Thursday, July 26, 2012

Comedy review: Aziz Ansari

Parks and Recreation star Aziz Ansari made an impressive return last night to Montreal's Just for Laughs festival with his new show Buried Alive. It's his fourth year in a row appearing at the festival.

The show began with him (or what sounded like him) announcing over the loudspeakers the usual no recording, etc. policies in his usual hilarious manner, before introducing the opening act Chelsea Peretti. She proved to be an apt choice to open. Not only has she written for Parks and Recreation, but she shared a similar comedic sensibility – raunchy, but not too much so. She ventured into tricky territory when she addressed the issue of rape jokes, but showed that rape jokes can indeed be funny.

When Ansari came out, he began by getting a some business out of the way, including noting that the venue didn't seem to be stopping anyone from taking photos as they should, so he asked people to take them then and there to get it out of the way. He helpfully struck some poses before riffing on people showing off the photos afterwards but not knowing what was being said since they were too busy taking pictures.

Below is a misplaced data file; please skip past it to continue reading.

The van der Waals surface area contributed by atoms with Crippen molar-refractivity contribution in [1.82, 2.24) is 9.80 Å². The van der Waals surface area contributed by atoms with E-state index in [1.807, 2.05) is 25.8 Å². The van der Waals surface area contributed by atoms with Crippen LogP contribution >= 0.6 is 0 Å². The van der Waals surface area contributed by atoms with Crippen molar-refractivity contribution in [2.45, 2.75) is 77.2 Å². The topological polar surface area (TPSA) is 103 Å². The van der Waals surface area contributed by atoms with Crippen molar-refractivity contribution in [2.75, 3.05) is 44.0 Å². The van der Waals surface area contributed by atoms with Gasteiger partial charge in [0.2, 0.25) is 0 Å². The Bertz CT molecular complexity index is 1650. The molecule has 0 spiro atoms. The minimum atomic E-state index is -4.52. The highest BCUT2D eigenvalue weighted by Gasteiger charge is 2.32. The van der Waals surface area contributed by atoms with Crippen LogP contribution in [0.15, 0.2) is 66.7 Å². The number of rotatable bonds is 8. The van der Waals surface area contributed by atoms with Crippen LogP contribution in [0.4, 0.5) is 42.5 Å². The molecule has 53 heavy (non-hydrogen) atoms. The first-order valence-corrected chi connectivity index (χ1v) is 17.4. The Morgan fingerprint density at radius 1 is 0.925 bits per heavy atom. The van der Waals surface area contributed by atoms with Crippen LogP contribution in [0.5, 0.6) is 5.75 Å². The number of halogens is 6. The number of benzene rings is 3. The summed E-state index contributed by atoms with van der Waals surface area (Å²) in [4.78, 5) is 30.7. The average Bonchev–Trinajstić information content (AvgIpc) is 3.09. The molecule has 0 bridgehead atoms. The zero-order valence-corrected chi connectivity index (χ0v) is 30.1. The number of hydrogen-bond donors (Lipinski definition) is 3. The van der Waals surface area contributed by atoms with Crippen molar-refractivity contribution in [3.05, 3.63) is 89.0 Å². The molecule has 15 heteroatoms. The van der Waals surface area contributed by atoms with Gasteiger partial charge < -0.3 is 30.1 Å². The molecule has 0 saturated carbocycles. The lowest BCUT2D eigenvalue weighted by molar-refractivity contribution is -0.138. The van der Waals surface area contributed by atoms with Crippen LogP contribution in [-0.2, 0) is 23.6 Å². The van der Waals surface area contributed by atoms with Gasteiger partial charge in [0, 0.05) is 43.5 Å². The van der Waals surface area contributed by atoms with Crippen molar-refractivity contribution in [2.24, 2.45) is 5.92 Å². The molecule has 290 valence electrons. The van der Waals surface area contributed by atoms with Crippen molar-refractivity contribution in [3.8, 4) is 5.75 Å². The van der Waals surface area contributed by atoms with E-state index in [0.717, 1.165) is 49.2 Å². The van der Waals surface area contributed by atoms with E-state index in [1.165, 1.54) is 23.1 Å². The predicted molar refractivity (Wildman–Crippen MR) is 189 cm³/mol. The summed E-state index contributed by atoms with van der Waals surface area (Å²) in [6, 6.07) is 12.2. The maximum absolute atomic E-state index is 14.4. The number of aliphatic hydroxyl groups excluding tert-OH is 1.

Launching into the body of his set, most of it revolved around family life and being single vs. married: having kids, arranged marriage, proposals, meeting a partner, and so forth. But within that, he covered all manner of topics from reality television to molestation and bullying. The child molestation bits though were some of the funniest, with him claiming at one point that he must have luckily avoided it because he was he cutest kid, so much so that it must have intimidated the molesters. "I was like the hot girl at the bar."

He had some good audience interaction and off-the-cuff moments. At one point, the spotlight operator failed to follow him properly and he explained his movements to the operator in a way that wrung a few extra laughs before seamlessly slipping back into the routine.

His entire act was a quite finely tuned, a steady stream of wit delivered with contagious enthusiasm. I like that he was able to evoke so much laughter without falling back on the expected jokes about race, whereas some such as Russell Peters, while funny, rely too heavily on race issues for their whole set. Ansari hardly dealt with race and when he did, it was fleeting and tangential.

Aziz Ansari appears for two more nights at the Metropolis, 59 rue Sainte-Catherine Est.

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